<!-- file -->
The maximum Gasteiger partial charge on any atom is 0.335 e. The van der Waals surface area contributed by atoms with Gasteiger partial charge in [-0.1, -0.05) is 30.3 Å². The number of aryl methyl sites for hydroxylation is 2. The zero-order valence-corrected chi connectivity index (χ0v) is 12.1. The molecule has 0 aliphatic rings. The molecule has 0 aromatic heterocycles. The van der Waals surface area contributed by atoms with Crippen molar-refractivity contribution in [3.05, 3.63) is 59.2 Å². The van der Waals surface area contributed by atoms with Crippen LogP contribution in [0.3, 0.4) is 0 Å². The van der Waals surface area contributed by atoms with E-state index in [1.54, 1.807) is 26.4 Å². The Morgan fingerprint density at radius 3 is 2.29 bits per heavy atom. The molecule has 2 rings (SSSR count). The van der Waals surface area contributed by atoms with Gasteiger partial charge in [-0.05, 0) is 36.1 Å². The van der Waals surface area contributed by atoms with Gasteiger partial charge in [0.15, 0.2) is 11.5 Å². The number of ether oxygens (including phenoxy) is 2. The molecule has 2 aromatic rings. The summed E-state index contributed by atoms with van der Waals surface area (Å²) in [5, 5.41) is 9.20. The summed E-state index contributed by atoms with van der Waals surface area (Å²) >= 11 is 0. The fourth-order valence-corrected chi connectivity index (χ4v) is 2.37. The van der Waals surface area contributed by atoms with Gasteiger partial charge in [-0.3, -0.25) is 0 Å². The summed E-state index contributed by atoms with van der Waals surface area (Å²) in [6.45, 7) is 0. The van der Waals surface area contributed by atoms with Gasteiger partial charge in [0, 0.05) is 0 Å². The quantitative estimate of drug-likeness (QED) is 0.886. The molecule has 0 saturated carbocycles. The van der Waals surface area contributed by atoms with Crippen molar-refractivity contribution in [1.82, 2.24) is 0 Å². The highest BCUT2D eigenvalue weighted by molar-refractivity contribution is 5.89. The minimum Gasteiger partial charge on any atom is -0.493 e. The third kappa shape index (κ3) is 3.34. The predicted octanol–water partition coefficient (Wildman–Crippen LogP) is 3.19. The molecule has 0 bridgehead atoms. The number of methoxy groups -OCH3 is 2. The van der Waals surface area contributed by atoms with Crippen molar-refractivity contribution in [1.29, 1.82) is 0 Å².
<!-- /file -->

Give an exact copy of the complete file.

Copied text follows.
The maximum Gasteiger partial charge on any atom is 0.335 e. The van der Waals surface area contributed by atoms with Gasteiger partial charge in [-0.1, -0.05) is 30.3 Å². The number of aryl methyl sites for hydroxylation is 2. The zero-order valence-corrected chi connectivity index (χ0v) is 12.1. The molecule has 0 aliphatic rings. The molecule has 0 aromatic heterocycles. The van der Waals surface area contributed by atoms with Crippen molar-refractivity contribution in [3.05, 3.63) is 59.2 Å². The van der Waals surface area contributed by atoms with Crippen LogP contribution in [0.3, 0.4) is 0 Å². The van der Waals surface area contributed by atoms with E-state index in [1.54, 1.807) is 26.4 Å². The Morgan fingerprint density at radius 3 is 2.29 bits per heavy atom. The molecule has 2 rings (SSSR count). The van der Waals surface area contributed by atoms with Gasteiger partial charge in [-0.05, 0) is 36.1 Å². The van der Waals surface area contributed by atoms with Gasteiger partial charge in [0.15, 0.2) is 11.5 Å². The number of ether oxygens (including phenoxy) is 2. The molecule has 2 aromatic rings. The summed E-state index contributed by atoms with van der Waals surface area (Å²) in [5, 5.41) is 9.20. The summed E-state index contributed by atoms with van der Waals surface area (Å²) >= 11 is 0. The fourth-order valence-corrected chi connectivity index (χ4v) is 2.37. The van der Waals surface area contributed by atoms with Gasteiger partial charge in [-0.3, -0.25) is 0 Å². The summed E-state index contributed by atoms with van der Waals surface area (Å²) in [6.45, 7) is 0. The van der Waals surface area contributed by atoms with Gasteiger partial charge in [0, 0.05) is 0 Å². The quantitative estimate of drug-likeness (QED) is 0.886. The molecule has 0 saturated carbocycles. The van der Waals surface area contributed by atoms with Crippen molar-refractivity contribution in [1.82, 2.24) is 0 Å². The highest BCUT2D eigenvalue weighted by molar-refractivity contribution is 5.89. The minimum Gasteiger partial charge on any atom is -0.493 e. The third kappa shape index (κ3) is 3.34. The predicted octanol–water partition coefficient (Wildman–Crippen LogP) is 3.19. The molecule has 0 bridgehead atoms. The number of methoxy groups -OCH3 is 2. The van der Waals surface area contributed by atoms with Crippen molar-refractivity contribution in [1.29, 1.82) is 0 Å².